Our plane leaves in just over an hour but we still haven’t checked out of our room at the Yukon Inn. Bags are packed and ready to go by the door. So is Lenny, my reliable travel companion. But I am under the bed with scissors, trying to cut a slit in the bottom of the mattress big enough to slide an arm inside and grab Juno, who’s lodged herself in the corner. I pull her out by the scruff of the neck, apologizing profusely, and force her into a portable dog crate with her brother.
We part ways at the oversize baggage department of the Erik Nielsen Whitehorse International Airport where a security officer wheels them away on a luggage trolley. It breaks my heart, but since a human is only allowed one cat in the cabin and I can’t possibly separate them, the twins must ride in cargo.
As I make my way through security and to the terminal, I swear I can hear them meowing. Just before takeoff, a flight attendant delivers their Air North pet passports to my seat, assuring they’ve made it on board. With one layover in Yellowknife stretching out the length of our trip, we reunite eight hours later at the oversize baggage claim in Ottawa. Phew. I start to feel whole again. I take the deepest breath I’ve taken all day.
“You sure don’t make things easy for yourself,” my mother says every time I’m planning for my next move and trying to accommodate the cats.
I can’t say I disagree with her, but whether the cats will join me on my next great adventure is not even a question. We are a family – a package deal. Wherever I go, they go. Home is where the cats are. No matter how overwhelmed, lost or lonely I feel in a new place, with Juno and Lenny by my side, I know I’ll always land on my feet.
These three-year-old twin black cats have already seen more of Canada than most humans do in a lifetime. They’ve lived in three provinces and one territory; they’ve travelled 8,717 km by car from Ottawa to Vancouver and back; they’ve flown 10,881 km to and from Whitehorse; they’ve lived in eight different apartments; they’ve moved 10 times (and counting).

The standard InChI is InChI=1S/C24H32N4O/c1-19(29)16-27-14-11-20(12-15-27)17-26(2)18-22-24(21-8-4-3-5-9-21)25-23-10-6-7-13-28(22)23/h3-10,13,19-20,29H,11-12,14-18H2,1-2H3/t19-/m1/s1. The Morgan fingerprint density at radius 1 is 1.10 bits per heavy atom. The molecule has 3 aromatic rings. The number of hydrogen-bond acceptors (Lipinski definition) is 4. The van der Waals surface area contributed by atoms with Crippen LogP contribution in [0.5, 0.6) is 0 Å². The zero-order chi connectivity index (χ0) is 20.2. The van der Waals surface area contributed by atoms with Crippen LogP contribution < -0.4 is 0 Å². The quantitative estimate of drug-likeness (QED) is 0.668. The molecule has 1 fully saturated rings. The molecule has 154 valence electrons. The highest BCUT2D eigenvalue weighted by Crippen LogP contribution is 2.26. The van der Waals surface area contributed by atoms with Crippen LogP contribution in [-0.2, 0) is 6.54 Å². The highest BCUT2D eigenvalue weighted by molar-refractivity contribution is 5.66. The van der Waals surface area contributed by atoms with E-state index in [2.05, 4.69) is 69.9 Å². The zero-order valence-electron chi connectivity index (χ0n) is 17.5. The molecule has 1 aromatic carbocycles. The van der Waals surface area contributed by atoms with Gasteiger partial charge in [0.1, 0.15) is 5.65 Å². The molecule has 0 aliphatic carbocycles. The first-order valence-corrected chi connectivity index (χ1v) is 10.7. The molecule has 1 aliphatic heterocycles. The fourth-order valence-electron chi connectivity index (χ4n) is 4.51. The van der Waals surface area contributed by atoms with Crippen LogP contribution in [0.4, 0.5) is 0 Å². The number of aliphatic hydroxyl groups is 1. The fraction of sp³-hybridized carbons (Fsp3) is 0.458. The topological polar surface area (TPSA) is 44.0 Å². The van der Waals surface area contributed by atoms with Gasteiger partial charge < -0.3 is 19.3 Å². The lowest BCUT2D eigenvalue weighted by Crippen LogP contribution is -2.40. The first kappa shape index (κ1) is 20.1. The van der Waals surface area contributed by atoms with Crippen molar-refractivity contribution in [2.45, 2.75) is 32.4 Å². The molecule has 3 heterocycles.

Each and every “cat move,” as I like to call them, is punctuated by moments that bring us closer. The formula is always the same: I get their litter box, food, bed, scratching post and favourite toys set up in the new strange-smelling environment, then unlatch the cage door of their carrier and wait for them to emerge.
Nine times out of 10, Lenny starts aggressively hissing at the air and Juno runs around maniacally in search of a hiding place. (One of her best finds was a crawl space labyrinth in the ceiling of the basement apartment we live in now.)
Moving is hard, but the only thing worse would be staying still. Every time we shift to travel mode, I can feel the cats’ simultaneous excitement and stress. It’s as though they are externalizing everything I feel on the inside as relocation anxiety sets in. But there’s no time to dwell because I have their needs to think about. I want them to feel comfortable as soon as possible. By focusing on them, I leave no time to overthink.
A few hours later Lenny has chilled out, Juno has come out of hiding and I have figured out for the most part where everything goes. The three of us nestle into bed. (By bed, I mean a mattress on the floor, because who needs a bed frame or box spring when you move every three to six months?)
Juno finds a spot under the blankets between my legs, Lenny reclaims his spot on my chest, and I know we’ve made it home.
Holding back from taking risks stopped the day I adopted the twins. Because no matter how much of a success or failure I feel on any given day, I know they’ll always be so happy to see me when I get home. And no matter where home is at the time, I know they’ll always be there. This gives me the courage I need to really put myself out there and go for what I want.
In five days from this writing, we’ll do it all again. The nomad cats and I are headed to the biggest city we’ve ever lived in: Toronto. Just shy of three million people, this is quite a jump from the population of just over 25,000 we came from five months ago. But as long as we’re together, there’s nothing to be afraid of.
Come on, cats. Let’s go! Adventure is calling. And I can’t do it without you.